few lines in which we wish to
Lxpress our thanks to our many
r'iends and loved ones for their
kindness and help during our
lckness. We t rust and pray
hat the Lord will bless each and
very one for their help and
many kind dleeds5. We feel that
there have been prayers offered
Eor us and we trust that the
Lord will answer each and every
raver. Now may the Lord be
vith von all is Onr earnest pray
sr. Tillman Dorr and Wife.
See The Sentinel for printing.
e of beauty
rer, and here
a well se
f small mu
ients, sheet a
ne of Amer
tnd we wXill 11
, TOSEEUST T
SIDE DRESSING IS PROFITABLE
Your crop will be largely made or marred in the months of
May and June. If you get it started off growing nicely in these
months, given good preparation, you stand a very much better
chance of making a good crop and vour crop will stand adverse
conditions better in July and August.
If a pig gets stuntedl in its early youth, it is almost impossible
to make a1 good, rousing hog of it later. If your cotton is stunted,
or if it, gets sore shin or any of the other ailments to which cotton
is liable, it has to recover from 4his before it can take on its natural
growth, and it never does as well as it would if it had not suffered
these troubles. Side dressing. by supplying plant food, makes
this plant.vigorous and healthy and strong and it grows off from
the start. If you break your arm and set it, and get it properly
set and properly knitted together, it is never as strong as before
it was broken. "A bird with a broken wing never soars so high
And so it is with your cotton. Early attention and early fer
tilization is more than half of the battle. There is no question of
side dressing Daying. You notice what top dressing did for grain
this spring; as soon as the top dressing Nas administered, the
grain came out of the kinks, and if you administer side dressing
to your cotton, it will come out of the kinks. The preparation for
a crop has been unusually fine this spring, and where the prepa
ration is fine the farming is good and side dressing is bound to
Some farmers have found side dressing unprofitable; that is
because it was applied too late: it should be applied early, as soon
as you bring your cotton to a sland, because you do not care to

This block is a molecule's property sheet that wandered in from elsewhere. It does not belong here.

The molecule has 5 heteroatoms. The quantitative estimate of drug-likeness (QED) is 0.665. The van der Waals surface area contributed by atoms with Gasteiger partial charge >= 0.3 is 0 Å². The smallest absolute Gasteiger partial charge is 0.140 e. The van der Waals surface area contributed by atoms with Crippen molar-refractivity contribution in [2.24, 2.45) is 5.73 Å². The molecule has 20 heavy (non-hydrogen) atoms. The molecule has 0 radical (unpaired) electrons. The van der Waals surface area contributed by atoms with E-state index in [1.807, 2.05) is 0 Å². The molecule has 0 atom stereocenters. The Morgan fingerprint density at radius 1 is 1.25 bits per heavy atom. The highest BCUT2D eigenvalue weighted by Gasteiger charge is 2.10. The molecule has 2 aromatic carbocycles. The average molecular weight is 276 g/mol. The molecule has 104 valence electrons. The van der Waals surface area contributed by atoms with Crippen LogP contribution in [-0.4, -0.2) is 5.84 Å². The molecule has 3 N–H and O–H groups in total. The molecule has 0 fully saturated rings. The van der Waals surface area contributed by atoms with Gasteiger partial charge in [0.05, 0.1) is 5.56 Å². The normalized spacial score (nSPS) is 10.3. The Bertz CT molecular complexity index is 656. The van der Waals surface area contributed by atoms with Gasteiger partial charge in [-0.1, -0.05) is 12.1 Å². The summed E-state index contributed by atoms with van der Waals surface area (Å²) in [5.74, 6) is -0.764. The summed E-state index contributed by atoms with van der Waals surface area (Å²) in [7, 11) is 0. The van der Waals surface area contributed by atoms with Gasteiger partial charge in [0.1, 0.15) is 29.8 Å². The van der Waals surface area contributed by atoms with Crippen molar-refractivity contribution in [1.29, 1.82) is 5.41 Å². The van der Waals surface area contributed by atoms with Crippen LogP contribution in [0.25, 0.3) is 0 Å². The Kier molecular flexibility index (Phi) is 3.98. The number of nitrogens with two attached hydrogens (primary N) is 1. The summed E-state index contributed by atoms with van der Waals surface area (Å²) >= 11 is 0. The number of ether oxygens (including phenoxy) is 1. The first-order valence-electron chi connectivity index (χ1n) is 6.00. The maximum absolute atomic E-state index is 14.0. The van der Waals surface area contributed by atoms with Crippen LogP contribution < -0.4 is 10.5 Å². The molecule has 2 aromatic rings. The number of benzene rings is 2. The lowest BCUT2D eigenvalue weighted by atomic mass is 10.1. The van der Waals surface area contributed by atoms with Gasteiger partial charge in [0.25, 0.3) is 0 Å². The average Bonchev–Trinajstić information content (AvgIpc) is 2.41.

side dress cotton that you are going to cut out; and as soon as
you get the gra3s out, of your cotton, because you do not care to
side dress grass; grass takes care of itself in a crop if let alone.
As soon as this is done, then Ihe side dressing should be applied
and you are not going to apply too much of it. Up to a few
years ago France used more fertilizer than the whole United
States of America and they did hot use it all at once, either. The
French farmers make very fine crops.
In a few years people will wonder why we upe so little fertilizer now ir
making crops. Joel Keys told the writer of a Mr. Rogers down in Florence
county who side dressed his cotton every time he cultivated it, and when he
wound up cultivating his crop he had used about 1,800 pounds of fertilizer to the
acre; and when he wound up gathering his crop he had gathered 880 pounds of
lint cotton to the acre; not seed cotton-lint cotton-two bales weighing 44(
pounds each to the acre. Now, if this is not profitable, the most of us had bettei
Side dressing your cotton prevents disease to which cotton is liable because
it is stronger and better able to withstand these troubles. It is stronger because
it is better fed. A well fed pig or a well fed child can resist disease better thar
a little stunted child or pig.
Then, when a man's cotton crop grows off well, when it is green and greasy
and growing, it makes him feel better; it encourages him to work it better anc
he will have a better crop. Then, too, a man feels his oats a little more with a
good crop than he does otherwise; it gives him better credit and it gives hir
better standing in his community having a good crop of green, greasy anc